Ostergren sued, seeking a court order requiring Sand to turn over all of the requested records and pay a civil penalty for violating the Open Records Law.
Sand: Disclosure protects tipsters
In a recent motion seeking dismissal of the case, lawyers for Sand’s office argue that nine email threads – seven of which allegedly involve Foley or Belin — were properly withheld from disclosure due to a law that says records directly related to audits are to be kept confidential.
A 10th email thread was kept confidential under a provision of the Iowa Open Records Law that says communications from the public that are directed to public agencies can, at an agency’s discretion, be kept confidential if their disclosure would discourage people making from such communications.
That email thread is treated as confidential “to protect whistleblowers, tipsters and the like,” the auditor’s office claims.
If the office is forced to produce such emails, it would have “a chilling effect on Iowans’ willingness to voice concerns about their government,” lawyers for Sand’s office argue. “Such a chilling effect would significantly limit the Auditor of State’s role in ensuring that public money is being used appropriately because potential tipsters would think twice about alerting the Auditor of State to potential violations for fear of their role in the tip being revealed.”
The auditor’s office has suggested that an appropriate method of resolving the legal dispute would be for the judge in the case to conduct an in-camera, or private, review of the emails to ensure that they meet the legal standard for confidentiality.
Ostergren has told the court has no objection to that proposal. However, he argues that the auditor cannot keep confidential audit-related communications that are exchanged before an audit is even in progress.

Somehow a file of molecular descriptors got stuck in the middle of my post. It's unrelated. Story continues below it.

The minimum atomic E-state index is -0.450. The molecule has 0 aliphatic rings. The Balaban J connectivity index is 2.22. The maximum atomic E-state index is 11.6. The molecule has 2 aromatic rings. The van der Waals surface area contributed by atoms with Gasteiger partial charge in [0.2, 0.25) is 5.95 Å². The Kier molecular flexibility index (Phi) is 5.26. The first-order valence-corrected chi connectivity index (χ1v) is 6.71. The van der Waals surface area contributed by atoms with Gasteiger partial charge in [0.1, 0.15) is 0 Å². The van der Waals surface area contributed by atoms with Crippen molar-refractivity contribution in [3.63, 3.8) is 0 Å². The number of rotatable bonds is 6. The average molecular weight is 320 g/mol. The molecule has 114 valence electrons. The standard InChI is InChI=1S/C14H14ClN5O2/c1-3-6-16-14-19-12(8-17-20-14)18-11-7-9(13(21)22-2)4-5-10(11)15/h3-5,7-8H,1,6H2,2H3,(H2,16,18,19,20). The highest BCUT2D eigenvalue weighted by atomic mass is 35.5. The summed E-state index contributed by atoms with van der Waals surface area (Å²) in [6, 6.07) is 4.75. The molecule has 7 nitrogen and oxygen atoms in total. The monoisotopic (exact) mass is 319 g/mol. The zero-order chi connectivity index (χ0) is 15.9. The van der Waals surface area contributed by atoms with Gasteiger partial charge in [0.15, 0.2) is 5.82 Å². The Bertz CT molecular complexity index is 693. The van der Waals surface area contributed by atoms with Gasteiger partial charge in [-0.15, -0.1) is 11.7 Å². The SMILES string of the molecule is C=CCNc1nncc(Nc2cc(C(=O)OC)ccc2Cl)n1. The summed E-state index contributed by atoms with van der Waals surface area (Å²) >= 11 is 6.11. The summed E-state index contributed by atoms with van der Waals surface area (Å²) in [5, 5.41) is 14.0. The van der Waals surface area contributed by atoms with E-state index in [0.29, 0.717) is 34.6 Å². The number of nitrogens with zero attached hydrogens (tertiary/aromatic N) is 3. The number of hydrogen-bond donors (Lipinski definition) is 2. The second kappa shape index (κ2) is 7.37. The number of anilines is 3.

“Emails from a reporter and a blogger to the defendants cannot possibly be information in the course of an audit or examination when those individuals are not subject to the auditor’s authority in the first place,” Ostergren stated in a recent motion for summary judgment. “To be exempt from (disclosure), the receipt of the information must happen while the Auditor is conducting an audit or examination. If the legislature wanted to broadly exempt the auditor from complying with (the Open Records Law), it could have easily carved him out of its scope entirely. It did not do so.”
As for emails deemed confidential because their disclosure would discourage others from making similar communications, Ostergren says state auditors “do not explain why a person would have been discouraged from providing the information if it was public. They do not share whether they sought the consent of the individual to release it. If they claim that someone would be jeopardized by the release of the information they don’t say so.”
The court has yet to rule on the motions for summary judgment. A trial is scheduled for Sept. 7.